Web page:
The pH profiles of the digesters are shown in Fig. 3a. The initial pHof the digesters was similar, ranged in 6.82–6.88. In un-pretreatedsludge AD, S, the pH increased gradually throughout the digestion. Inthermal pretreated sludge AD, THS, the pH was decreased to 6.67 withfirst 15 h, then increased substantially to 7.08 at hour 36 and keptgradual increase afterward. The decreased pH at hour 15 was consistentwith the increased TVFA, and could attribute to dissociation of VFAs.Wollastonite increased the pH of the digesters immediately after itsaddition, and kept higher in S+W and THS+W compared to thecorresponding control. The pH buffering ability of wollastonite wasrevealed by THS+W, in which the pH was not decreased with VFAsaccumulation at hour 15. Both acidic and alkaline condition could in-hibit methanogenic activity during sludge digestion (Montanes et al.,2014; Yang et al., 2015; Zhang et al., 2018), though alkaline conditionwas considered to benefit VFAs production (Liu et al., 2012). Thebuffering of wollastonite avoided acidic condition of the digester, theincreased pH in THS+W was lower than 7.5 at the end of digestion,which well facilitate methane production. The TA concentration inS+W and THS+W was improved with the increased pH and en-hanced methanogenic activity (Fig. 3b). The highest TA concentrationin THS+W was 3822.8 mg/L as CaCO3, which was much lower thanthe inhibition concentration (10,000mg/L as CaCO3) for methanogen-esis (Lin et al., 2013). The addition of wollastonite did not significantlyinfluence the concentration of NH4

+-N (Fig. 4a). The FAN was in-creased in S+W and THS+W owing to the improved pH with wol-lastonite addition (Fig. 4b). However, the highest FAN in THS+W was23.9 mg/L, still much lower than the considered threshold for metha-nogenesis inhibition (Chen et al., 2008; Duan et al., 2012).

As Ca2+ release from wollastonite could remarkably influence CO2

sequestration in sludge AD, the variation of Ca2+ concentration in thedigesters was investigated (shown in Fig. 5a). Substantial release ofCa2+ was achieved in each digesters in the first 15 h, as the Ca2+

concentration significant increased and reached 153.6 mg/L, 122.8 mg/L, 111.5 mg/L, and 108.3 mg/L in THS+W, THS, S+W, and S, re-spectively. The increased Ca2+ concentration in the digesters withoutwollastonite addition indicated the existence of calcium in the sludge.The highest Ca2+ concentration detected in THS+W and S+W was31.2 mg/L and 19.2 mg/L higher than that in THS and S, respectively.The released Ca2+ with wollastonite addition might be much higherthan the detected value, as CO2 carbonation could happen during Ca2+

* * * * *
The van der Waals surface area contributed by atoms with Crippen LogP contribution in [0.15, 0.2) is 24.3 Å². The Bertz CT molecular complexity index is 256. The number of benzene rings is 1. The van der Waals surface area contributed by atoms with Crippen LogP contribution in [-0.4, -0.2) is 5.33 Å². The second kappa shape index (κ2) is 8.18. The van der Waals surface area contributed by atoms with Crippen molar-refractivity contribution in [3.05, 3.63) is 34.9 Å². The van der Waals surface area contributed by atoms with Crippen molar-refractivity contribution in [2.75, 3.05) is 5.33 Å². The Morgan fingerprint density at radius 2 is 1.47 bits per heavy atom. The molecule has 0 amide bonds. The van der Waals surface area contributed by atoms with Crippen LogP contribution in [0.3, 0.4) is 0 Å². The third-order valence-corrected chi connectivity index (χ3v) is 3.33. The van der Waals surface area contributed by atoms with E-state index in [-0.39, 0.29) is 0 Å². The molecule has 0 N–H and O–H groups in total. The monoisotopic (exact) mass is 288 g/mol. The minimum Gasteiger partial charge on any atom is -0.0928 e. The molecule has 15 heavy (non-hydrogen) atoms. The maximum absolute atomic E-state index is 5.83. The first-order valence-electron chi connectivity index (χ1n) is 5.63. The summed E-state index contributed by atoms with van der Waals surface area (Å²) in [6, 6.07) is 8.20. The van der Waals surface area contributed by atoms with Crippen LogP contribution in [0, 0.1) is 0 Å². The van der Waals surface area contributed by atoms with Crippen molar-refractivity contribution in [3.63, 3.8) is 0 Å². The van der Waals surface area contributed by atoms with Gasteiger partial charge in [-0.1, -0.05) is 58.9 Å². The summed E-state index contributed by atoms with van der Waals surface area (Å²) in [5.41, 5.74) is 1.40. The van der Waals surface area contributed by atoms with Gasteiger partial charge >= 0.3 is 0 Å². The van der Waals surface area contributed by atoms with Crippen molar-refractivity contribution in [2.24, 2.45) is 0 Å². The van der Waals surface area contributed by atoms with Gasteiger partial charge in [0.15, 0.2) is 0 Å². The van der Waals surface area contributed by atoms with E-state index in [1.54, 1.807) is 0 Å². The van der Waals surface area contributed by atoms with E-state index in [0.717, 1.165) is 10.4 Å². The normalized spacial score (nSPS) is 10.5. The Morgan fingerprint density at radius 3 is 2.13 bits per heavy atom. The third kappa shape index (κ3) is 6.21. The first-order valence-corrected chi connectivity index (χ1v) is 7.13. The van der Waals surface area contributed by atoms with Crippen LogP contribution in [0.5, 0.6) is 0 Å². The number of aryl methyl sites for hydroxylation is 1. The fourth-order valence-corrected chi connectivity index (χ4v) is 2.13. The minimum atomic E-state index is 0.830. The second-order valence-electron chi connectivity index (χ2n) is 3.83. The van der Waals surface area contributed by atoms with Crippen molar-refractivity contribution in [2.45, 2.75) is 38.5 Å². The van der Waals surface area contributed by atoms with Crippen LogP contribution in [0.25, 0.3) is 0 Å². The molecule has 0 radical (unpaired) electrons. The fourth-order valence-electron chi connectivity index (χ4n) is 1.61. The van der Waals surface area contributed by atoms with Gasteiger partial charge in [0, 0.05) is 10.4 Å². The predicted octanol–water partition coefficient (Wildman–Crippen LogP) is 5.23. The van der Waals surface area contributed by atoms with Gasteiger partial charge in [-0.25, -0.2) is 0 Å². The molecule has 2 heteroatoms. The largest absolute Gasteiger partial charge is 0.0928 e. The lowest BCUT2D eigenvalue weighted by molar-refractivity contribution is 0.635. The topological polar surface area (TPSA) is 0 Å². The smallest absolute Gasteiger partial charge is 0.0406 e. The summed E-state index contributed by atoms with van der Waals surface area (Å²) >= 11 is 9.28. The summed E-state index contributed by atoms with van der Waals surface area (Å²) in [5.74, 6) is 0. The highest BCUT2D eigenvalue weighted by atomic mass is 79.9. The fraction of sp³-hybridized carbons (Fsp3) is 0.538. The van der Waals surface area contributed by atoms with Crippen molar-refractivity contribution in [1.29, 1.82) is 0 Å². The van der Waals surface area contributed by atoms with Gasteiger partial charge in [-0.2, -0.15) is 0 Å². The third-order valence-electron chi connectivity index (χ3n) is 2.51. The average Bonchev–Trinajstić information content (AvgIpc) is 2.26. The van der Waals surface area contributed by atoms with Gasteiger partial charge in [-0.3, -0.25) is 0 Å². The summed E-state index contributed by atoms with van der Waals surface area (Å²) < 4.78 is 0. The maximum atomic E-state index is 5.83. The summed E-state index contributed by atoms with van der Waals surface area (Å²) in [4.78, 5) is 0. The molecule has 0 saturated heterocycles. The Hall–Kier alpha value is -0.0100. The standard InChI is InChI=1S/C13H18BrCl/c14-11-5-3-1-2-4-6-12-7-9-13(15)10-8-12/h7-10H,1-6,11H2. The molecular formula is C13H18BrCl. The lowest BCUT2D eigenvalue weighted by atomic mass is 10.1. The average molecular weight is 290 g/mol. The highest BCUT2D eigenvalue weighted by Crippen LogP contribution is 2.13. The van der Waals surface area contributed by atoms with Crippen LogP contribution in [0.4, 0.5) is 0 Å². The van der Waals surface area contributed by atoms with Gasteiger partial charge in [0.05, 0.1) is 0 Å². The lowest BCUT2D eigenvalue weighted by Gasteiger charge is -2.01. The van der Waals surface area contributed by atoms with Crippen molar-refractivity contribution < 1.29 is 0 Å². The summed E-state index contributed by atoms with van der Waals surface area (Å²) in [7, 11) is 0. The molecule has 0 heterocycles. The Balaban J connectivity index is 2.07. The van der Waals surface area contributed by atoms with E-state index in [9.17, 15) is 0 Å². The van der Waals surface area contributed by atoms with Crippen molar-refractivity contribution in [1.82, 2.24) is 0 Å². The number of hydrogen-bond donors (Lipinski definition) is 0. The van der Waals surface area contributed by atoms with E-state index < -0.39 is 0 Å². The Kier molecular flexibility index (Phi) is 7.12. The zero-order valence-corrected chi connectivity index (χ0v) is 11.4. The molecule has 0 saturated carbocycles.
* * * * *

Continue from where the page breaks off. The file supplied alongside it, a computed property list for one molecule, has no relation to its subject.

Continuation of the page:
release under pH approximate neutral (Ebrahimi et al., 2018). Thesource of released Ca2+ influences that if it could achieve CO2 se-questration. WAS usually contains some CaCO3, which accumulatedduring wastewater treatment. If the released Ca2+ in S and THS wasfrom CaCO3 in sludge, CO2 sequestration would not achieve as CO2 alsoreleased when Ca2+ release. Therefore, the cations from external sili-cate mineral, i.e. Ca2+ from wollastonite in this study, was crucial for

Table 2CH4 and CO2 content in produced biogas.

CH4 (%) CO2 (%)

S 76.3 23.7S+W 82.4 17.6THS 80.3 19.7THS+W 81.7 18.3

Y. Zhang et al. Bioresource Technology 272 (2019) 194–201


Page 5: Carbon dioxide sequestration and methane production ...lemt.jiangnan.edu.cn/Carbon-dioxide-sequestration... · Strategy for further ap-plication of CO 2 sequestration with wollastonite

CO2 sequestration.It was reported that 2.5 g/L CaCl2 (900.9 mg/L Ca2+) increased the

biogas production from anaerobic digestion of municipal solid waste by31.3% (Kumar et al., 2016), and 500mg/L Ca2+ significantly enhancedthe methane production from anaerobic digestion of municipal solidwaste leachate (Dang et al., 2014). However, higher concentration of5.0 g/L CaCl2 (1801.8 mg/L Ca2+) and 2000mg/L Ca2+ decreased thebiogas production from anaerobic digestion of municipal solid wasteand municipal solid waste leachate, respectively (Dang et al., 2014;Kumar et al., 2016). A moderate Ca2+ concentration improvement isproved to enhance anaerobic digestion, while high concentration ofCa2+ deteriorates AD performance owing to suppression of acetoclasticmethanogenesis (Dang et al., 2014; Yin et al., 2018). The improvedCa2+ concentration (111.5–154.0 mg/L) was far below the suppressionconcentration, and could be another factor for methane production

enhancement of anaerobic digestion by wollastonite addition besidespH buffering.

The variation of PO43− in the digesters are shown in Fig. 5b. The

concentration of PO43− in the digesters fed with thermal pretreated

sludge were much higher than that in the digesters fed with un-pre-treated sludge. Comparing the two digesters fed with un-pretreatedsludge, the PO4

3− concentration was slightly higher in S+W than in S.The improved PO4

3− concentration in S+W could be attributed to theenhanced hydrolysis by wollastonite addition, as more organic matterswas hydrolyzed and dissolved (Fig. 2) and could increase PO4